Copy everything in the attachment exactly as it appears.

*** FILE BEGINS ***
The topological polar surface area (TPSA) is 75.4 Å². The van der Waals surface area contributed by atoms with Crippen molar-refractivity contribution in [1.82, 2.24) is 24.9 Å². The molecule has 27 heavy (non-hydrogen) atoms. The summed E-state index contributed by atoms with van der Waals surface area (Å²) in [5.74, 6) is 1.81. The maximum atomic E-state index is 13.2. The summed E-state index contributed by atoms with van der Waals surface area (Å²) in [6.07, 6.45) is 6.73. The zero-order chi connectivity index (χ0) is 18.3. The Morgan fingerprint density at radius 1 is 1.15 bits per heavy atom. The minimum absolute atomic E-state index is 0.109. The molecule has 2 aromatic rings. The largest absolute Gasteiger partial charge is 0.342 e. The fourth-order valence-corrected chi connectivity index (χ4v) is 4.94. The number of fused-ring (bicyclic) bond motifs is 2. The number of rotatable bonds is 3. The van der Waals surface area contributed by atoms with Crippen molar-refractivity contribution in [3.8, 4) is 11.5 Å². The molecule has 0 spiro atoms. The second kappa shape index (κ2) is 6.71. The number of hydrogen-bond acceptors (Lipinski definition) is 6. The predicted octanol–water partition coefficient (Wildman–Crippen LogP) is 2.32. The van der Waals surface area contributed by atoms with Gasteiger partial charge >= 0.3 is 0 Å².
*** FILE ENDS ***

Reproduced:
The topological polar surface area (TPSA) is 75.4 Å². The van der Waals surface area contributed by atoms with Crippen molar-refractivity contribution in [1.82, 2.24) is 24.9 Å². The molecule has 27 heavy (non-hydrogen) atoms. The summed E-state index contributed by atoms with van der Waals surface area (Å²) in [5.74, 6) is 1.81. The maximum atomic E-state index is 13.2. The summed E-state index contributed by atoms with van der Waals surface area (Å²) in [6.07, 6.45) is 6.73. The zero-order chi connectivity index (χ0) is 18.3. The Morgan fingerprint density at radius 1 is 1.15 bits per heavy atom. The minimum absolute atomic E-state index is 0.109. The molecule has 2 aromatic rings. The largest absolute Gasteiger partial charge is 0.342 e. The fourth-order valence-corrected chi connectivity index (χ4v) is 4.94. The number of fused-ring (bicyclic) bond motifs is 2. The number of rotatable bonds is 3. The van der Waals surface area contributed by atoms with Crippen molar-refractivity contribution in [3.8, 4) is 11.5 Å². The molecule has 0 spiro atoms. The second kappa shape index (κ2) is 6.71. The number of hydrogen-bond acceptors (Lipinski definition) is 6. The predicted octanol–water partition coefficient (Wildman–Crippen LogP) is 2.32. The van der Waals surface area contributed by atoms with Gasteiger partial charge >= 0.3 is 0 Å².